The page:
Image Credit: Polish Straw Doll
Spring means different things to different people.
In parts of Poland they chuck straw dolls into the river to symbolize the end of winter’s wrath. In Switzerland they burn winter at the stake in the shape of a snowman – known as the Boogg - stuffed with explosives (don’t we all?).
And in India, Hindus celebrate Holi by hurling vivid coloured powders at each other to symbolize connecting with each other and letting go of past hardships.
Me? I like to decorate.
Nothing says fresh starts and renewal like a fresh new coat of paint or, better, a beautifully wallpapered wall.
But it’s come to my attention that many others who long for a lovelier home baulk at the perceived difficulty of decorating. So I’m here to tell you how easy and satisfying it can be.
It’s all in the preparation.
I think about the walls of the house being like my face. Bear with me on this, it’s not as silly as it sounds.
Decorating is not so different from putting your face on.
We don’t need to be told to cleanse the skin thoroughly and regularly. We might need to pluck out the odd stray eyebrow or – heaven forfend – whisker before considering the actual makeup.
We may need to exfoliate a little, treat the skin surface to a serum or a primer, apply some concealer over discolouration or minor eruptions. By the time we get to the colour – foundation, blusher, eye shadow, lipstick – we already have a smooth, even, perfected surface.
The makeup itself is then pure creative fun.
Of course when you’re young you usually don’t need much preparation because – unless the teenage acne fairy is visiting - your skin is already fine-pored and dewy. A veil of tinted moisturizer and a slick of lip gloss may be all the young face needs.
But older skins might need more by way of making ready. Some of us may even feel like ‘never mind primer, bring on the Polyfiller.’ Or I might just be remembering an old Les Dawson joke.
And so it is with walls.
For a beautiful finish we need strip off the old paper and paint, pluck out the nails and fixings, fill the holes left and smooth the rough plaster until the surface is even and featureless. A newly minted, freshly plastered wall only needs to be thoroughly dried out before the decorating process can start.
Just as both teenage and old age faces need moisturizer, new and old walls need sizing.
Where moisturizer on a face sinks in and, well, moisturizes, size on a wall does the opposite and prevents wallpaper paste from sinking into the plaster and causing all sorts of trouble.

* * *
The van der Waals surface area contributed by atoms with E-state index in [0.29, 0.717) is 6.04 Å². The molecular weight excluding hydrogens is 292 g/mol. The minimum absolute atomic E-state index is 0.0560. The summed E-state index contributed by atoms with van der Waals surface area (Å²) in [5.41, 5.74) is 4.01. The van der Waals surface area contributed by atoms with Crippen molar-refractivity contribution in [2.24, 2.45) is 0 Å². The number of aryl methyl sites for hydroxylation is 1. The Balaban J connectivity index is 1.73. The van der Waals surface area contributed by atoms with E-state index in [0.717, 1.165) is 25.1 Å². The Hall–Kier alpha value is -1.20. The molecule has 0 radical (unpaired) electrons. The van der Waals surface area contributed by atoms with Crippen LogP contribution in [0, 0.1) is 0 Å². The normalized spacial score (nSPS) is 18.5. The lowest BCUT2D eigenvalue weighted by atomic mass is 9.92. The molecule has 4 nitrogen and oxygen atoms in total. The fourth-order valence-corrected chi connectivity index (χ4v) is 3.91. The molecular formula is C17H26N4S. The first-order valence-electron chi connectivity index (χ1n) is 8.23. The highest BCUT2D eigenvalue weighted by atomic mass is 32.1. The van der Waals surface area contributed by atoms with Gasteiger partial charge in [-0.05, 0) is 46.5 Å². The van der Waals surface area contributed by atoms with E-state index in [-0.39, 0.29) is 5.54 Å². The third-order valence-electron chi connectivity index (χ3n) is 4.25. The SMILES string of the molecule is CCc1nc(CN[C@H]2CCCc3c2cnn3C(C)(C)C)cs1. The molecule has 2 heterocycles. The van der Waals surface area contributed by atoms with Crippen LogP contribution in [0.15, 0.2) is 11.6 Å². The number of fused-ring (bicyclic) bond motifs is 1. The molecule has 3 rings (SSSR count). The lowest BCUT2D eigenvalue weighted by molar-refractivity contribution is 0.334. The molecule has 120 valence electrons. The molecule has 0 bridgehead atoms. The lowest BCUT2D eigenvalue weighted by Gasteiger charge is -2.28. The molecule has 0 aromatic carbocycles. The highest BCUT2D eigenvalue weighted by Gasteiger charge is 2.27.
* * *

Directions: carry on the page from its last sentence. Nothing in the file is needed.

So with wall cleaned, exfoliated and (un)moisturized it’s just a question of primer before the colour can be layered on.
In the world of walls the primer is the lining paper.
While you can leave out primer in your makeup routine, you really can’t in your wallpaper application. You need it to smooth out any remaining imperfections in the wall, to prevent the wallpaper shrinking and leaving horrible gaps when you hang it, reduce the chance of stains or marks on the wall showing through and to create a barrier to any damp or mould that might arise.
You can choose from many grades of lining paper.
I love a thickish liner which gives a wonderful final effect, and adds another layer of insulation. But whatever you choose, make sure it’s not below grade 800.
Then follow the instructions for hanging to the letter.
For some wallpapers you paste the paper, for others the walls.
There’s something pure and clean about a room newly-hung with lining paper. I’ve been tempted to live with it for longer than strictly necessary just to enjoy that sense of unlimited potential before the wallpaper goes up!
But go up it does, and oh! the pleasure of seeing a familiar room emerge into its makeover.
Wallpapering is an art that anyone can master if they take care, follow instructions and use the best quality they can afford. At PaperBoy we send detailed instructions with every roll, and if you take them to heart you too could be standing in a room like this:
Image Credit: Which Came First wallpaper
Happy decorating (or snowman burning)